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SarojDey 03-31-2006 09:03 PM

Asymmetric Routing using router
 
Hi,
Need some info , how to do the asymmetric routing with 2 different ISP
as upstream provider.
We have our own IP pool and own ASN from APNIC.

We have /18 IP pool. Wants to route /19 thru one ISP ( 20 Mbps) and
other /19 thru another ISP(10 Mbps).

Both shopuld acts as backup to each others.

Thanks in advance.

Kind Regards,
SD


Charlie Root 03-31-2006 09:50 PM

Re: Asymmetric Routing using router
 
Hi,

"SarojDey" <Dey.Saroj@gmail.com> wrote in message
news:1143838980.083439.193640@i40g2000cwc.googlegr oups.com...
> We have our own IP pool and own ASN from APNIC.
>
> We have /18 IP pool. Wants to route /19 thru one ISP ( 20 Mbps) and
> other /19 thru another ISP(10 Mbps).
>


For incoming traffic towards your addresses technically it's nothing
special - just configure BGP to advertise prefixes in such way that given
prefix gets better preference over selected provider, while other gets lower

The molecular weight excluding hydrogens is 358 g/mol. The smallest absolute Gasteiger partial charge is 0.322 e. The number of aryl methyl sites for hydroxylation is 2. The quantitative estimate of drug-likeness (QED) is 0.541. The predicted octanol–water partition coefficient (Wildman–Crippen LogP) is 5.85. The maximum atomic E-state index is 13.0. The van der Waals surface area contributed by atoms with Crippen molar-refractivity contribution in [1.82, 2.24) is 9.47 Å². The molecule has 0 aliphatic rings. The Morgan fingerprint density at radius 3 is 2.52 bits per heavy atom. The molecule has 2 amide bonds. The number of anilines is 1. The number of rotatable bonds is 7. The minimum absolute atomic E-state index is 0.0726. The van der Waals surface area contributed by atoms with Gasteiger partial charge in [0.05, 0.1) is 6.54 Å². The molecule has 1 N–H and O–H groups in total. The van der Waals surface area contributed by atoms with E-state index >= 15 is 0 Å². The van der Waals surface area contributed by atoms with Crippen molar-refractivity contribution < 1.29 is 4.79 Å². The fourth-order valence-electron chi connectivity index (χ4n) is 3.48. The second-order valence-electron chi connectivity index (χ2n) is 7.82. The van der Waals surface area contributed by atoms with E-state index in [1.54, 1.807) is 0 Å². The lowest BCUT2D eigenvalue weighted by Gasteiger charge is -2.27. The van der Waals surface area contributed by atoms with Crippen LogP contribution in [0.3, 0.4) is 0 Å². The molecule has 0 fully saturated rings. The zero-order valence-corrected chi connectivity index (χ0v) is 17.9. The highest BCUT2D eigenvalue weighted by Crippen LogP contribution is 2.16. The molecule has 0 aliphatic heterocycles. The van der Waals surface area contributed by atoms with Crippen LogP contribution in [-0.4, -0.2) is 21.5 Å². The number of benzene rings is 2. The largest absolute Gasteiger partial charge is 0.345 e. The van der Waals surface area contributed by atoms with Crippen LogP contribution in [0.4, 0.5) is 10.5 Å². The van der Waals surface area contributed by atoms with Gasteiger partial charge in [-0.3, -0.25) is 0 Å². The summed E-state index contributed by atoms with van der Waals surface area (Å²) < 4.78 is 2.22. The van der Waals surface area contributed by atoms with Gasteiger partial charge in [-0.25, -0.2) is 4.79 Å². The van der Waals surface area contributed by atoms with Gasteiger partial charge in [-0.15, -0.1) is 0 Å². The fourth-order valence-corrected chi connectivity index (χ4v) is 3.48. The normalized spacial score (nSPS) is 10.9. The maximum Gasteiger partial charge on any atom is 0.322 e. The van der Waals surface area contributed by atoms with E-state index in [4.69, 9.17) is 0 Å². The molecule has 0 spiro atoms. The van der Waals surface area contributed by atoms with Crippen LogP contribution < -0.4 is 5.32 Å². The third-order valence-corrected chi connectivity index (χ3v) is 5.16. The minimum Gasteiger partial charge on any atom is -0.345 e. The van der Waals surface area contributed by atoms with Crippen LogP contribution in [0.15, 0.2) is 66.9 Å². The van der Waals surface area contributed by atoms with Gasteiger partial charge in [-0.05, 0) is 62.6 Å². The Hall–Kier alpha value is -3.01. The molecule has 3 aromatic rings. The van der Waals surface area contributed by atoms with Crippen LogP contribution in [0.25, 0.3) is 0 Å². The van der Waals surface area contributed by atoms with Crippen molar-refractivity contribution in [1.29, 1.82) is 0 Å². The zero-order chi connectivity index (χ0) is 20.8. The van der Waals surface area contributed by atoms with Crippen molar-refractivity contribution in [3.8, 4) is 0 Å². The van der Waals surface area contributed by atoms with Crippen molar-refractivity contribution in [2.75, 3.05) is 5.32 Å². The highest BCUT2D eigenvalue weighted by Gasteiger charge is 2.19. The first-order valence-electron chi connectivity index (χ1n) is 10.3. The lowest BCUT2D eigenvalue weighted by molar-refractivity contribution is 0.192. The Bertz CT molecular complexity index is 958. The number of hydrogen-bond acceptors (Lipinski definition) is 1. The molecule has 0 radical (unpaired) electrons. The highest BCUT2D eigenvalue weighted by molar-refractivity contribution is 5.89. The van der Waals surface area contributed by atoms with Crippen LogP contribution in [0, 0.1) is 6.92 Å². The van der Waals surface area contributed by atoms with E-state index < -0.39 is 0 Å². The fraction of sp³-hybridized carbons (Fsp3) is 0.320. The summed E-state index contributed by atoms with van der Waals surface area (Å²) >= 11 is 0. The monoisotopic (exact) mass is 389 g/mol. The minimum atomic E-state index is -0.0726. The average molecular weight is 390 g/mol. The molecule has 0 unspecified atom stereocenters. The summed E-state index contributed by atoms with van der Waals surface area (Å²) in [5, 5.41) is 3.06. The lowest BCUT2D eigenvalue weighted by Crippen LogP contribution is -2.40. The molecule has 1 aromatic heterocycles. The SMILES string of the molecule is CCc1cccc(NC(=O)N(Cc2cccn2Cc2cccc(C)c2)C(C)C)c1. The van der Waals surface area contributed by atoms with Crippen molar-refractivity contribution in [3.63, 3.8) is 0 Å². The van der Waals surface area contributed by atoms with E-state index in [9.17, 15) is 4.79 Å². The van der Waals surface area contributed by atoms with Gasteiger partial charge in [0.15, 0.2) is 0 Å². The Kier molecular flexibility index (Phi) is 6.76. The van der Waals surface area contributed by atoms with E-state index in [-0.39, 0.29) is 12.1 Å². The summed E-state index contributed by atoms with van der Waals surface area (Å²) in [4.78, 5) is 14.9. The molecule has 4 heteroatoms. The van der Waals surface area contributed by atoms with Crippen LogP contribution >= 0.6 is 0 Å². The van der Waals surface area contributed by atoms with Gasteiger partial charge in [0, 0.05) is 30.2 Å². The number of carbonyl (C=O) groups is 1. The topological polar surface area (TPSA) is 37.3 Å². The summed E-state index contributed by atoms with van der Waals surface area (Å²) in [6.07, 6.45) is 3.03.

(in simplest scenario AS_PATH, more sophisticated would using communities -
check with your upstreams what communities they support). However there
might be serious administrative problem - if default allocation size in
major /8 block where you got your addresses from is more than /19 you some
networks may filter your announces at their discretion. Fortunately /19 is
rather big and I don't recall any default allocation being bigger than this.
So you should be ok here (but check).

For outgoing traffic you have choice between:
- simply using best AS_PATH through whichever ISP it happens to be and hope
traffic will be about equal on each link
- adjust local-pref of selected incoming announces in such way that traffic
moves over whichever link you choose
- disregard any incoming announce and use policy-based routing (PBR) to
send traffic over the link which is primary for given /19 of the source IP
(and backup over second if it fails)

While last option may look attractive it usually won't produce best